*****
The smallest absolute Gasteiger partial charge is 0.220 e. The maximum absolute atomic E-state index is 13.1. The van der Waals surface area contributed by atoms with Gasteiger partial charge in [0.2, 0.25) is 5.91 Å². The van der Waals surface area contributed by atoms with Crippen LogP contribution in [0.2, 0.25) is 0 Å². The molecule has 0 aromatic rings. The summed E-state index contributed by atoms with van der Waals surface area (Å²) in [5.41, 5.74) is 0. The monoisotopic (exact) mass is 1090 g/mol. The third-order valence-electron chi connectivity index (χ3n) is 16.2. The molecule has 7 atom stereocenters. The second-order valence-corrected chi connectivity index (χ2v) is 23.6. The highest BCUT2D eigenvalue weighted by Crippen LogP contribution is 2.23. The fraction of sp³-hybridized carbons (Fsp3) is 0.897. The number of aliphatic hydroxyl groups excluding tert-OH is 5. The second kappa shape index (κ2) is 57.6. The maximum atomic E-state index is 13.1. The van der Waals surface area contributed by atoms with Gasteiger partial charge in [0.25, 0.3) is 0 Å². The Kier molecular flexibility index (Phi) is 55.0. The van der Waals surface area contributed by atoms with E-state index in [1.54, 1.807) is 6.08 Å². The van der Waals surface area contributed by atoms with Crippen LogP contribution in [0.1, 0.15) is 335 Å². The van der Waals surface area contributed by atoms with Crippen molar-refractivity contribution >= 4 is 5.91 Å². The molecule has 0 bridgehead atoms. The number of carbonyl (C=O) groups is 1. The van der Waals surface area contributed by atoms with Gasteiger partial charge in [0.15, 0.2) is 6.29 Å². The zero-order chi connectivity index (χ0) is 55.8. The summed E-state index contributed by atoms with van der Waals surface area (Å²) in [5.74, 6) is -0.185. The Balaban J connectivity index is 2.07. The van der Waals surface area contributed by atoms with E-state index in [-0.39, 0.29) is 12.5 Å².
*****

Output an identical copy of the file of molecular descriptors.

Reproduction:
The smallest absolute Gasteiger partial charge is 0.220 e. The maximum absolute atomic E-state index is 13.1. The van der Waals surface area contributed by atoms with Gasteiger partial charge in [0.2, 0.25) is 5.91 Å². The van der Waals surface area contributed by atoms with Crippen LogP contribution in [0.2, 0.25) is 0 Å². The molecule has 0 aromatic rings. The summed E-state index contributed by atoms with van der Waals surface area (Å²) in [5.41, 5.74) is 0. The monoisotopic (exact) mass is 1090 g/mol. The third-order valence-electron chi connectivity index (χ3n) is 16.2. The molecule has 7 atom stereocenters. The second-order valence-corrected chi connectivity index (χ2v) is 23.6. The highest BCUT2D eigenvalue weighted by Crippen LogP contribution is 2.23. The fraction of sp³-hybridized carbons (Fsp3) is 0.897. The number of aliphatic hydroxyl groups excluding tert-OH is 5. The second kappa shape index (κ2) is 57.6. The maximum atomic E-state index is 13.1. The van der Waals surface area contributed by atoms with Gasteiger partial charge in [0.25, 0.3) is 0 Å². The Kier molecular flexibility index (Phi) is 55.0. The van der Waals surface area contributed by atoms with E-state index in [1.54, 1.807) is 6.08 Å². The van der Waals surface area contributed by atoms with Crippen LogP contribution in [0.1, 0.15) is 335 Å². The van der Waals surface area contributed by atoms with Crippen molar-refractivity contribution >= 4 is 5.91 Å². The molecule has 0 bridgehead atoms. The number of carbonyl (C=O) groups is 1. The van der Waals surface area contributed by atoms with Gasteiger partial charge in [0.15, 0.2) is 6.29 Å². The zero-order chi connectivity index (χ0) is 55.8. The summed E-state index contributed by atoms with van der Waals surface area (Å²) in [5.74, 6) is -0.185. The Balaban J connectivity index is 2.07. The van der Waals surface area contributed by atoms with E-state index in [-0.39, 0.29) is 12.5 Å².